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Charlie Hungerford, played by Alexander Terrance, Bergerac's main love interest.
For those without comedic tastes, the so-called experts at Wikipedia have an article about Bergerac.

Bergerac is a British television show set in Newark, New Jersey. Produced by the BBC in association with the Seven Network, and screened on BBC1, it starred John Nettles (who later starred in American crime series The Andy Griffith Show as Barney Fife) as the title character Detective Sergeant Cyrano de Bergerac, a detective in "La Commission d'éthique d'état de New Jersey" ("The New Jersey State Ethics Commission", a fictional department, based on the real New Jersey Turnpike, for dealing with non-Jersey residents), part of the New Jersey State Police.


The series was created by writer Robert Bank-Statement. His previous detective series Shoestring, about a shoelace that came to life and solved crimes that always took place in a provincial radio station, was a little too avant-garde (French for "not funny, just stupid") for most viewers. The BBC asked Statement to try again, only this time make the detective character less unusual and the setting more interesting.

Bank-Statement's solution was to have Cyrano de Bergerac using his famous nose to sniff out criminals across America, including such exciting and glamorous locations as Miami, Las Vegas and Beverly Hills. Sadly in the end the BBC's budget would only stretch as far as filming in New Jersey. (The rest of the licence fee money had already been spent on a new wardrobe full of striped shirts and red braces for Michael Grade.)

Plot and Characters[edit]

In the series, it's never explained how Cyrano is still alive in the twentieth century, or what he is doing working for the NJPD. When asked about this afterwards, Bank-Statement explained:

Cquote1.png Oh, there's no reason. It's just a bit of silly, pointless, random weirdness thrown in for the sake of silly, pointless, random weirdness. Count yourself lucky I didn't include gratuitous references to emos, Oscar Wilde, kitten huffing, Chuck Norris, Russian reversal, Oprah and BENSON too! Cquote2.png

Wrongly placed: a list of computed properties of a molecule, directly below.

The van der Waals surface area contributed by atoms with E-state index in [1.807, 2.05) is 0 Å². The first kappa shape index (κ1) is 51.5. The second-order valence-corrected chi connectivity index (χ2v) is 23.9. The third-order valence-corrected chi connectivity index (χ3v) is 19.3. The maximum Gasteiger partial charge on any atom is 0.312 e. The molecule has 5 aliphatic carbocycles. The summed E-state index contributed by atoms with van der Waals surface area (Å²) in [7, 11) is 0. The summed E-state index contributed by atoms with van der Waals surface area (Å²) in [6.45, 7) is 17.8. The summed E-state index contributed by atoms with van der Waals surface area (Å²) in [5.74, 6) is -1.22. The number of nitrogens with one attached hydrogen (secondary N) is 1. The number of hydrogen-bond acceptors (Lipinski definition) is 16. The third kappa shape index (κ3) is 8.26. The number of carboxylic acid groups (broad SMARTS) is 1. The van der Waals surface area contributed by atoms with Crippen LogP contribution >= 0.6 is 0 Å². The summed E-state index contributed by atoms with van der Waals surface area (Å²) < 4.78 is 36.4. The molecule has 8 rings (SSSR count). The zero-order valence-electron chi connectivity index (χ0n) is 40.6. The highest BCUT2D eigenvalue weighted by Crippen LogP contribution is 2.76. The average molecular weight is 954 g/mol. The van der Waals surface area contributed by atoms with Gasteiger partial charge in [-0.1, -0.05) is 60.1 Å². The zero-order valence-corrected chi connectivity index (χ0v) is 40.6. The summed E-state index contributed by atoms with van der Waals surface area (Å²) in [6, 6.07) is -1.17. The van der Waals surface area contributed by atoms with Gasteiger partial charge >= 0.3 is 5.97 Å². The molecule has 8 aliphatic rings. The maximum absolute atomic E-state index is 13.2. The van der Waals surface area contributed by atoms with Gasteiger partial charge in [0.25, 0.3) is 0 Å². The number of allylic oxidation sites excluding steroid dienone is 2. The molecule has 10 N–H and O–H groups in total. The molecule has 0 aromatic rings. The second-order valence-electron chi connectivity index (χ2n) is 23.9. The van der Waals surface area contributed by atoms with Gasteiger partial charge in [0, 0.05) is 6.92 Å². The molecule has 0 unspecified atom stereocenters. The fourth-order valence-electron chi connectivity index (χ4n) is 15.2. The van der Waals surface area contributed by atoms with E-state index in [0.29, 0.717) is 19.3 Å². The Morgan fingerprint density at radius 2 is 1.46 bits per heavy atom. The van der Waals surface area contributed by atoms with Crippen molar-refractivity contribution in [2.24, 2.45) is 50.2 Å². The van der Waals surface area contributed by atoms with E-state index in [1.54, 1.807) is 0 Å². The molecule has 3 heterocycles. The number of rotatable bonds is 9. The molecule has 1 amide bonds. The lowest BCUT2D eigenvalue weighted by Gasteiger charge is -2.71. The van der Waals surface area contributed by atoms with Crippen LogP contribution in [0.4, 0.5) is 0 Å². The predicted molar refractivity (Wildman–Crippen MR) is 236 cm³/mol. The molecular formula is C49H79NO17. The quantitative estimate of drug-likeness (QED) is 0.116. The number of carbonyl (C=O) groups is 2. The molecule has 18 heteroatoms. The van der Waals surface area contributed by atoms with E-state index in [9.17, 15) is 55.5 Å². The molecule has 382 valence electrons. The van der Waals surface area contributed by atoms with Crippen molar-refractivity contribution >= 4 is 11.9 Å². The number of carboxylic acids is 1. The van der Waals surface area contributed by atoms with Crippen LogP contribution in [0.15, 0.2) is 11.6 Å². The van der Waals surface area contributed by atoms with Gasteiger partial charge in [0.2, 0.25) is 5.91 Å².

In the first episode, Cyrano has already been at the NJPD for some time, and is often in trouble with his bad tempered boss Des Etrangers who is always telling Cyrano to take a by-the-book approach instead of challenging the criminals to a swordfight while reciting poetry to them.

Philippa Vale after finding out that Bergerac is secretly in love with Charlie Hungerford, in the final episode.

The other lead character was Charlie J. Hungerford, Cyrano de Bergerac's ex-father-in-law. Known as C.J. to his friends, he is a successful businessman and millionaire, who is in the habit of starting sentences with "I didn't get where I am today by..." For some reason every criminal in New Jersey (except Philippa Vale, see below) always just happened to be one of Hungerford's old friends or business partners.

Throughout the series there is an unresolved sexual tension between Bergerac and Hungerford who clearly fancy each other but are both afraid to admit it because of embarrassment about Bergerac's large nose. Bergerac had previously even married Hungerford's daughter in an attempt to be close to him, although the marriage inevitably ended in a messy divorce.

In a failed attempt to compensate for his sexual obsession with Hungerford, Bergerac has many girlfriends throughout the series, the most notable being international jewel thief Philippa Vale (played by Liza Minelli). Many viewers have complained that Philippa's character was a blatant and clumsy rip-off of Irene Adler in the Sherlock Holmes stories. This is of course nonsense, and nothing could be further from the truth. She was in fact a blatant and clumsy rip-off of Countess Vera Rossakoff from the Hercule Poirot stories.


In the final episode, it is revealed that Charlie Hungerford is actually the local Godfather, responsible for organising all crime in the state. Etrangers orders Bergerac to arrest him, but Bergerac refuses and finally declares his love for Charlie.

The two of them kiss, then sail off into the sunset on Charlie's luxury yacht. (It was a BBC regulation that all drama series made around this time had to feature a boat of some kind. See Howards' Way for details.) Suddenly, they are blown to pieces by a bomb planted on the yacht by a jealous Philippa.